Microscopy Primer
Light and Color
Microscope Basics
Special Techniques
Digital Imaging
Confocal Microscopy
Live-Cell Imaging
Photomicrography
Microscopy Museum
Virtual Microscopy
Fluorescence
Web Resources
License Info
Image Use
Custom Photos
Partners
Site Info
Contact Us
Publications
Home

The Galleries:

Photo Gallery
Silicon Zoo
Pharmaceuticals
Chip Shots
Phytochemicals
DNA Gallery
Microscapes
Vitamins
Amino Acids
Birthstones
Religion Collection
Pesticides
BeerShots
Cocktail Collection
Screen Savers
Win Wallpaper
Mac Wallpaper
Movie Gallery

Differential Interference Contrast Image Gallery

Nucleic Acid Stains

The first synthetic dye, aniline purple, was developed in 1856 by English chemist William Perkin. Though other synthetic chemists soon replicated the feat, it was at least another twenty years before using dyes and stains became common use in most scientific laboratories.

In modern times, the process of staining cells to observe their features is widespread, and scientists have an array of stains, generally composed of heterocyclic organic dyes, to choose from. In order to make a suitable stain selection, the chemical and electronic properties of the dye molecules with respect to their interaction with cellular components must be considered. For instance, stains that have a net positive charge in aqueous or buffered solutions have an affinity for negatively charged biological structures and selectively bind to them. Hydrophilic stains, on the other hand, tend to stain hydrated biological bodies, such as the exterior of proteins and nucleic acids. Contrariwise, stains hydrophobic in nature concentrate on membranes, lipids, and the interior of proteins.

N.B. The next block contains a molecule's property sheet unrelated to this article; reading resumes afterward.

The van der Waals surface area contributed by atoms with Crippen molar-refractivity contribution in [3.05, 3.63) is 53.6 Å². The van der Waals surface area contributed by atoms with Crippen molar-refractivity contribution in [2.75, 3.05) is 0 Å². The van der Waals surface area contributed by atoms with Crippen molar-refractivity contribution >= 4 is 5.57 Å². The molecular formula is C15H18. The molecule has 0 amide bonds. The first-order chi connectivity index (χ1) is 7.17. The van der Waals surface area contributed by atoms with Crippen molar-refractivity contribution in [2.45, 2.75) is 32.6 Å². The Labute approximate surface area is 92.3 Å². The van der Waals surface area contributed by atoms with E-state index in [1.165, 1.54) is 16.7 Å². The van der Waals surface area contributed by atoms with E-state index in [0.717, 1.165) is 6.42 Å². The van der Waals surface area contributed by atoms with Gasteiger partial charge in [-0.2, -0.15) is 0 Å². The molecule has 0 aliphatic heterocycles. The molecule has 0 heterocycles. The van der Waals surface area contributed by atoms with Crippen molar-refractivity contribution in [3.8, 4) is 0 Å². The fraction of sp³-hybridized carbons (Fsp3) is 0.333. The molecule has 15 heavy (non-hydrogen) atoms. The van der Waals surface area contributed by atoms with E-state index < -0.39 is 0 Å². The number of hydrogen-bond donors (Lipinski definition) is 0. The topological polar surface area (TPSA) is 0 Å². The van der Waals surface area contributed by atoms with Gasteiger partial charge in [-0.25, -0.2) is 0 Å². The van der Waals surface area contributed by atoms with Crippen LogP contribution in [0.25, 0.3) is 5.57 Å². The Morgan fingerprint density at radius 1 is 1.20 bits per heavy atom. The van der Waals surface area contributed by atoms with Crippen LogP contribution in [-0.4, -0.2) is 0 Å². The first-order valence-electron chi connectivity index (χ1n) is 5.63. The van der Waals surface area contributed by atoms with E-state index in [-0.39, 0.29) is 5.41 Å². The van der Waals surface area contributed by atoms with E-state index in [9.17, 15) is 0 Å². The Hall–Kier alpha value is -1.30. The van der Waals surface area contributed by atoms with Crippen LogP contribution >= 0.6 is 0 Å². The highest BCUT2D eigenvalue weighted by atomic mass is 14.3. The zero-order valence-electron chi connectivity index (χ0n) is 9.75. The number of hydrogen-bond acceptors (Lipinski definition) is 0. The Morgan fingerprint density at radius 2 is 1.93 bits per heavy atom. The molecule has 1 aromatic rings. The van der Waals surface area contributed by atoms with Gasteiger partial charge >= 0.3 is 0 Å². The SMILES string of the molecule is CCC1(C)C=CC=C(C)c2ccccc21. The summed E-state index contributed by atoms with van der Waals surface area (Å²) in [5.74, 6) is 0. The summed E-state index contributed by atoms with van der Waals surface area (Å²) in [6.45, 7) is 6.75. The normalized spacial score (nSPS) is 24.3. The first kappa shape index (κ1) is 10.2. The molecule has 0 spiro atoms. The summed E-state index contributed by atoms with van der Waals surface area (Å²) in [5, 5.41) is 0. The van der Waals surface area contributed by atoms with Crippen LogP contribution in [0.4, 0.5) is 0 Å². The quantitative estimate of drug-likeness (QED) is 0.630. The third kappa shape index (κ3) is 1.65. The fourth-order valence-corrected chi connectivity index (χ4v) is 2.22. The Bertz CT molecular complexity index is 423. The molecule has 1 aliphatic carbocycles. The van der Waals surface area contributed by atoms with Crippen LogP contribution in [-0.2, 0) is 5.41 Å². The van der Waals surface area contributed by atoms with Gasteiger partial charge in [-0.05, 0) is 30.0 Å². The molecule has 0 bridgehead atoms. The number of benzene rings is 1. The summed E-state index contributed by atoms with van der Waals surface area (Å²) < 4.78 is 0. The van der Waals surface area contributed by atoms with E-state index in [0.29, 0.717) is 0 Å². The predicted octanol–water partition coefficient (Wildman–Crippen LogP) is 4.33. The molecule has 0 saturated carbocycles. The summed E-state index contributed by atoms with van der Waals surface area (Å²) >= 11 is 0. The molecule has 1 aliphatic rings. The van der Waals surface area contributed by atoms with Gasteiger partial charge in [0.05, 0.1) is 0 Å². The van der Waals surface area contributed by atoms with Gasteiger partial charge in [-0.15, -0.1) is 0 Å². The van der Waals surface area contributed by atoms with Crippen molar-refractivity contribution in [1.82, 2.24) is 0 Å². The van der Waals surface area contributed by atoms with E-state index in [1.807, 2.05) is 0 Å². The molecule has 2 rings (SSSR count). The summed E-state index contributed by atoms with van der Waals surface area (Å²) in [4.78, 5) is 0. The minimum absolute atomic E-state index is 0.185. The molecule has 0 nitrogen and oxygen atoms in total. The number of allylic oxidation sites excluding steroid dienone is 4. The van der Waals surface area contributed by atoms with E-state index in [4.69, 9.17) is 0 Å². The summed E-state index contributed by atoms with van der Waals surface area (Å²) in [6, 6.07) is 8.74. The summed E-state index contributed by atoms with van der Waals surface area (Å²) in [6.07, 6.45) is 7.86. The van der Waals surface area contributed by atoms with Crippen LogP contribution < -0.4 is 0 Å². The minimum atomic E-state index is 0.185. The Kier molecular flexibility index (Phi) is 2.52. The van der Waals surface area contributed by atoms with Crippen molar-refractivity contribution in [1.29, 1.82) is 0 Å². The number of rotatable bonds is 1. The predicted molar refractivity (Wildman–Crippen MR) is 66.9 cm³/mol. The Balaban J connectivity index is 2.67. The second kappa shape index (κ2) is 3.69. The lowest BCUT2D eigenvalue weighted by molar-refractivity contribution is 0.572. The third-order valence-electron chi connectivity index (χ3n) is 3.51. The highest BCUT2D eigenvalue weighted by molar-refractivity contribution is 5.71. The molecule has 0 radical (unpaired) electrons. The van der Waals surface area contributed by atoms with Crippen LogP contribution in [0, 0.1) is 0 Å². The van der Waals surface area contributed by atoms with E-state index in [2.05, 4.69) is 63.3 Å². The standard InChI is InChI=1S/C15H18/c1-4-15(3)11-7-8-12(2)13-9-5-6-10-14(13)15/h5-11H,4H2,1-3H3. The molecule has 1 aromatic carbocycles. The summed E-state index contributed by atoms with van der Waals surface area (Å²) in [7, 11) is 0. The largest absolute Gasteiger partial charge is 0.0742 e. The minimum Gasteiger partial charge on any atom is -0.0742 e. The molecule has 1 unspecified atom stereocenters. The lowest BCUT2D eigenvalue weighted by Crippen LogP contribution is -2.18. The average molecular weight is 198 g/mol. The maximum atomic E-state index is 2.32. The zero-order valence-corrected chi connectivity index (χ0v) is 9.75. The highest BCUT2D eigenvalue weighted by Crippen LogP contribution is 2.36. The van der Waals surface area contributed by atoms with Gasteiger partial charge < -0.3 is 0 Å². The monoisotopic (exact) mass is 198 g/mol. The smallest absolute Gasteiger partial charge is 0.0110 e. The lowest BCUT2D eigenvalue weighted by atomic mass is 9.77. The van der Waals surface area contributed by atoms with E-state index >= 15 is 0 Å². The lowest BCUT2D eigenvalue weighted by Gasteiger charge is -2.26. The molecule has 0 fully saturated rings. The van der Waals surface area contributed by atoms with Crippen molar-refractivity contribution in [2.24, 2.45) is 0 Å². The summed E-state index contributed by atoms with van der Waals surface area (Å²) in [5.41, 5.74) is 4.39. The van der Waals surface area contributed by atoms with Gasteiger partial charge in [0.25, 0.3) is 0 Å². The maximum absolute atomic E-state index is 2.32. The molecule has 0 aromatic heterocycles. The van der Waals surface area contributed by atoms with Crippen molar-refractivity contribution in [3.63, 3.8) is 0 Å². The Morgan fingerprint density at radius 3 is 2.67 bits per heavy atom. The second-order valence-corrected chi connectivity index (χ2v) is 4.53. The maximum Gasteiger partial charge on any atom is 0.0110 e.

Ethidium bromide is a typical nucleic acid stain used by molecular biologists. Dark red and in crystal form when not in an aqueous solution, the fluorochrome exhibits a reddish-orange fluorescence that can be detected under both long and short ultraviolet wavelengths of light. Furthermore, ethidium bromide is a relatively large, flat basic molecule that somewhat resembles a DNA base pair and because of its structure can easily insert into a DNA strand. Thus, the substance is extremely useful for experimental purposes, though it can dangerous to handle and should be employed with caution.

BACK TO THE DIC IMAGE GALLERY

Questions or comments? Send us an email.
© 1998-2013 by Michael W. Davidson and The Florida State University. All Rights Reserved. No images, graphics, scripts, or applets may be reproduced or used in any manner without permission from the copyright holders. Use of this website means you agree to all of the Legal Terms and Conditions set forth by the owners.
This website is maintained by our
Graphics & Web Programming Team
in collaboration with Optical Microscopy at the
National High Magnetic Field Laboratory.
Last modification: Friday, Aug 01, 2003 at 11:43 AM
Access Count Since April 22, 2003: 18295
For more information on microscope manufacturers,
use the buttons below to navigate to their websites: